Satsuma Plum & Mission Black Fig Tart: Vegan-style

photo by Janet Hudson
My first Vegan dessert post! Though I’m not a vegan, but a type of vegetarian because there’s some meats I won’t eat at all), yet I’m very much intrigued by vegan recipes. When I was researching my next tart recipe, I found this delight from Janet Hudson who makes all her desserts vegan and she shared her recipe for this tart. So happy to post thi,s because one my main goals for Treats of Sweets to cater to any palette. Also, time to educate the world that just because a person is vegan doesn’t mean no desserts, no flavor, no taste! That’s far from the truth! I also think this might be a good addition to that cranberry almond caramel tart I plan to bake at Thanksgiving this year! 

I thought I’d take a shortcut and use my favorite store bought pie dough but if you’re interested in making a vegan version of it, I have Janet’s recipe for that at the end of this post.

recipe adapted from Janet Hudson

1 box Pillsbury Pie Crusts
12 satsuma plums, washed and sliced
10 mission figs
1 cup raw sugar
1 cup water
2 tsp. cornstarch
2 pinches of white pepper

Roll out crust and line tart pan. Layer the plums along the bottom. In saucepan, heat water and sugar with the figs and stir, bringing to a boil. Cook until broken down, then mix the cornstarch with 4 tsp water and add to the figs.

Continue to stir and cook until very thick. Stir in the pepper. Cool. Pour on top of plums then cover with more pastry, lattice, or plain. I love making the lattice on top, it makes it so pretty and it gives the tart that homemade look. (Check out my earlier post for making the lattice, I have a great video on two techniques.) Bake at 400 degrees for 40 minutes. Serves 8.

photo by Janet Hudson

Vegan Puff Pastry
recipe from Janet Hudson

10 oz. flour
1-1/2 tsp. salt
6 fl oz. cold water
2 tbsp. melted vegetable margarine + 7 oz

Sift the flour into a mound on a cool work surface and make a well in the center. Add the salt, water and melted margarine to the well. Mix with four fingers until the salt dissolves.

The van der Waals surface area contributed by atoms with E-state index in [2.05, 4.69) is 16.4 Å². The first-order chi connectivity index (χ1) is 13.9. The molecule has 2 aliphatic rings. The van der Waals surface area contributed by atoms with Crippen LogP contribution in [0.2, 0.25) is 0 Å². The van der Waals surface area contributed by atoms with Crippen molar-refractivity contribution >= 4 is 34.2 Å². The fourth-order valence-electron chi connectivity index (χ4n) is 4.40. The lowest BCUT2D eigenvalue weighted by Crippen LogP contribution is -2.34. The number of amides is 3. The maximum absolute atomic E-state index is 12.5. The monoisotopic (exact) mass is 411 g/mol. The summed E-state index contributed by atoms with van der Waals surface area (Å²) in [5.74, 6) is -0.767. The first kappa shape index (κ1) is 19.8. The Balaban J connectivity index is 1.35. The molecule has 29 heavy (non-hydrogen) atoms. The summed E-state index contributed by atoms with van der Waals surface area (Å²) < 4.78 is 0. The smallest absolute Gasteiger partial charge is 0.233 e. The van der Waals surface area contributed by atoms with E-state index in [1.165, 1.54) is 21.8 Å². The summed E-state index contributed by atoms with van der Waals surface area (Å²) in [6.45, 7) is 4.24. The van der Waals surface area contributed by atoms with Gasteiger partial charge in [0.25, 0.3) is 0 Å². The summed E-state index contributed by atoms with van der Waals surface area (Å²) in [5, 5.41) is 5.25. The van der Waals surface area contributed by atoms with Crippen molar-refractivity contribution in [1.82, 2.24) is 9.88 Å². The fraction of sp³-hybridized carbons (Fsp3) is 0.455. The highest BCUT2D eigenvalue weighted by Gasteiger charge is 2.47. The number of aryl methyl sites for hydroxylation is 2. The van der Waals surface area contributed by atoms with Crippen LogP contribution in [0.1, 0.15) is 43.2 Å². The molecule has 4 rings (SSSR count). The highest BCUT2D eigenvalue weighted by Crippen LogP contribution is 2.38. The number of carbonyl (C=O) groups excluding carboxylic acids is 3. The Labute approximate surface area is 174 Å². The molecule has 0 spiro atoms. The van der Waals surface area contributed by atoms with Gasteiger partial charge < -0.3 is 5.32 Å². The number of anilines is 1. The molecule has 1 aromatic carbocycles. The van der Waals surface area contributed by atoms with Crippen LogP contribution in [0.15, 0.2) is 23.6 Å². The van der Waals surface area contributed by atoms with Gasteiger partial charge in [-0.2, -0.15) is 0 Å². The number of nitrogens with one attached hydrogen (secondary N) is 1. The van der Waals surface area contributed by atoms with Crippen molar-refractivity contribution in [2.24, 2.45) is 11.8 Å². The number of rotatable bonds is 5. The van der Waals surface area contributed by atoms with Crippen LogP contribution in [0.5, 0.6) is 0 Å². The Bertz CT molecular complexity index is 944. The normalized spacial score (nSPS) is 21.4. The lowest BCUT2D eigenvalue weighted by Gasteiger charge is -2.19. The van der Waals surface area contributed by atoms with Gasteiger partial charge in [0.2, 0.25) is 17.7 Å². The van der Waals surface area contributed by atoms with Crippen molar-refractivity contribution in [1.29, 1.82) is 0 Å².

Use a plastic pastry scraper to pull the flour into the well and mix until blended, adding a little more water if the pastry is dry. Work the pastry into a sticky ball with the pastry scraper.

Make an X-shaped incision on top of the dough, wrap in lightly floured baking parchment or tea towel, then refrigerate for about 30 minutes. Sandwich the remaining 7 oz. margarine between 2 sheets of baking parchment or grease proof paper and tap with a rolling pin until softened to the same consistency as the other pastry. Form the margarine into a square about 2 cm (3/4 inch) thick.

Place the ball of pastry on a lightly floured work surface and flatten slightly with the palm of your hand. Press the rolling pin into the top edge of the pastry and roll out an “arm”. Give the dough a quarter turn and roll out another “arm”. Continue to turn and roll twice more until the pastry is in the shape of a cross. It should be mounded in the center, tapering out the 4 arms. Place the square of margarine on the mounded center of the pastry and fold in the arms, stretching the pastry slightly to seal in the butter. (The 4 thicknesses of pastry on the top should be approximately the same thickness as the mound of pastry under the butter.)

Lightly tap the top of the pastry with a rolling pin to seal the edges and to enlarge and flatten the square a little. Roll out the pastry to a long rectangle about 7 inches wide and 21 inches long. The edges of the rectangle should be even and straight. Fold the bottom third of the rectangle up toward the center, carefully aligning the edges. Brush off any flour.

Fold the top third down to make a neat square and brush off any flour. Now you have a neat square of pastry with the fold on the bottom. Give the square a quarter turn to the left. For maximum rising it is important that you always rotate the pastry in the same direction so that the seam is always on the same side. The fold should then be at the side.

Roll out the pastry into a long rectangle. Again fold into thirds. Gently press 2 fingertips into the pastry to indicate that 2 turns have been completed. Wrap the pastry and refrigerate for 30 minutes. Give the pastry 2 more turns. Then mark it with 4 fingerprints to indicate a total of 4 turns have been completed.

Rewrap the pastry and return it to the refrigerator for another 30 minutes. (After 4 turns the pastry may be refrigerated for 2 days or frozen.) Give the pastry another 2 turns and mark it with 6 fingerprints. Then wrap and refrigerate it for 10 minutes more before rolling out for shaping and baking.

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Kim McDougal

I’m Kim and from age 12, I’ve always enjoyed cooking. I started my first cooking blog, ORMG (Ordinary Recipes Made Gourmet) in 2003 and it ran successfully for three years. Beautiful Food Photos is my platform to share my love of food photography.